Could the EU’s internal pharmaceutical regulation help improve access to innovative medicines in the Middle Eastern & North Africa (MENA) region, thereby creating a win-win for EU and MENA patients? That is the question that Katrina Perehudoff and Majd Alshoufi ask in their recently awarded NWO Hestia research project.
This research project takes a ‘law in society’ approach to study the EU’s possible impact on the approval of innovative medicines in the MENA region. The research ultimately aims to understand the factors that influence this EU-MENA relationship.
The Hestia project piggy-backs on Perehudoff’s Veni project ‘Global access to medicines through EU law and policy’ that seeks to unpack the EU’s legal and ethical responsibilities towards access to medicines in developing countries, and to understand the actual impact of the EU’s pharmaceutical policy on making medicines available for patients globally.
‘We want to put the EU-MENA relationship under the microscope at a time when the EU is strengthening its role in global health, and peace, stability, and conflict prevention. In the Hestia project, we will focus on Europe’s potential ripple effects on medicines access in countries receiving EU humanitarian aid (as to Syria) or with EU association agreements (as in North Africa). This project will help answer an important piece of the larger puzzle about the EU’s role in access to medicines in developing countries.’Katrina Perehudoff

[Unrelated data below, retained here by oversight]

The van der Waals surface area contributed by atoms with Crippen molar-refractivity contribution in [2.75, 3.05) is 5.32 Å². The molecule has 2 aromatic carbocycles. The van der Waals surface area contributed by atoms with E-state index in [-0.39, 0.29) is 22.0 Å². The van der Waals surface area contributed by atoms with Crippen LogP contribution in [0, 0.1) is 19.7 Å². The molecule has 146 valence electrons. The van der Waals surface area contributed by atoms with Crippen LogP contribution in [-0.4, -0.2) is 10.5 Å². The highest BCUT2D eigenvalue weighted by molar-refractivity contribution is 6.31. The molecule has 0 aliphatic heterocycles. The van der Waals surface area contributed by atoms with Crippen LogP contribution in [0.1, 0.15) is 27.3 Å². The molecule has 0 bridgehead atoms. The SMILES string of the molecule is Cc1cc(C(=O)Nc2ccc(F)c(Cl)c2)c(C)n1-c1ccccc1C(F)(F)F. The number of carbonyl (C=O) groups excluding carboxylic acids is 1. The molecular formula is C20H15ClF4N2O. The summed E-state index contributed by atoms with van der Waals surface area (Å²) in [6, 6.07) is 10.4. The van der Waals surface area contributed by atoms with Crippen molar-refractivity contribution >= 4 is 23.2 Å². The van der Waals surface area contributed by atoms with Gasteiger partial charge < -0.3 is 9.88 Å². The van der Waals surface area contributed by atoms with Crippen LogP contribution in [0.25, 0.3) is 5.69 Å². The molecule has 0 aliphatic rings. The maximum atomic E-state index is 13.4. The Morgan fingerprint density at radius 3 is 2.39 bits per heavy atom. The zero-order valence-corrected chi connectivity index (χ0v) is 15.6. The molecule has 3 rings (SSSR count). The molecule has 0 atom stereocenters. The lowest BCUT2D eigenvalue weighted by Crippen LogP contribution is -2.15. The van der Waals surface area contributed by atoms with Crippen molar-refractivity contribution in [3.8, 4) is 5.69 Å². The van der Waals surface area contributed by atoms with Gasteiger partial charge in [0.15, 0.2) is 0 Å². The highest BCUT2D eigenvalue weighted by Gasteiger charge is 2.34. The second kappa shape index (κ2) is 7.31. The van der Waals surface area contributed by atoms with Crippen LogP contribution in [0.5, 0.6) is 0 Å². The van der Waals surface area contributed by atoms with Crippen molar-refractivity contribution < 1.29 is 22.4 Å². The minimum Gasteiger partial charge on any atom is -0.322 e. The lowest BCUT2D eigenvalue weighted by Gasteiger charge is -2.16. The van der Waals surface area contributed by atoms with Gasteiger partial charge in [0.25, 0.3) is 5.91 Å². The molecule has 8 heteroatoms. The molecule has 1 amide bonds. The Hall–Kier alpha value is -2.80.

Alshoufi holds a Bachelor's degree in Pharmacy (Damascus University, Syria) and a Masters's degree in Public Health (Debrecen University, Hungary). He is currently completing a Master of Health and Environment at Utrecht University. Alshoufi will start this project in September 2023.
‘This Hestia grant brings me one step closer to my ambition of becoming a global health researcher in the Netherlands. It gives me the opportunity to study the effects of global actors, like the European Union, on human health in the Middle East and North African region. The Law Centre for Health and Life is an ideal home for this study because I can combine my background in public health and pharmacy with legal and regulatory approaches.’Majd Alshoufi
A Hestia is an individual research grant from the Netherlands Organisation for Scientific Research (NWO) to give academics, who had to flee their homeland due to war, the chance to join ongoing Dutch research projects so they can expand their network, share and increase their knowledge and skills, and enrich Dutch science and society with their expertise. The Hestia grant will provide Alshoufi, under the supervision of Perehudoff, with 91,000 euro for the project.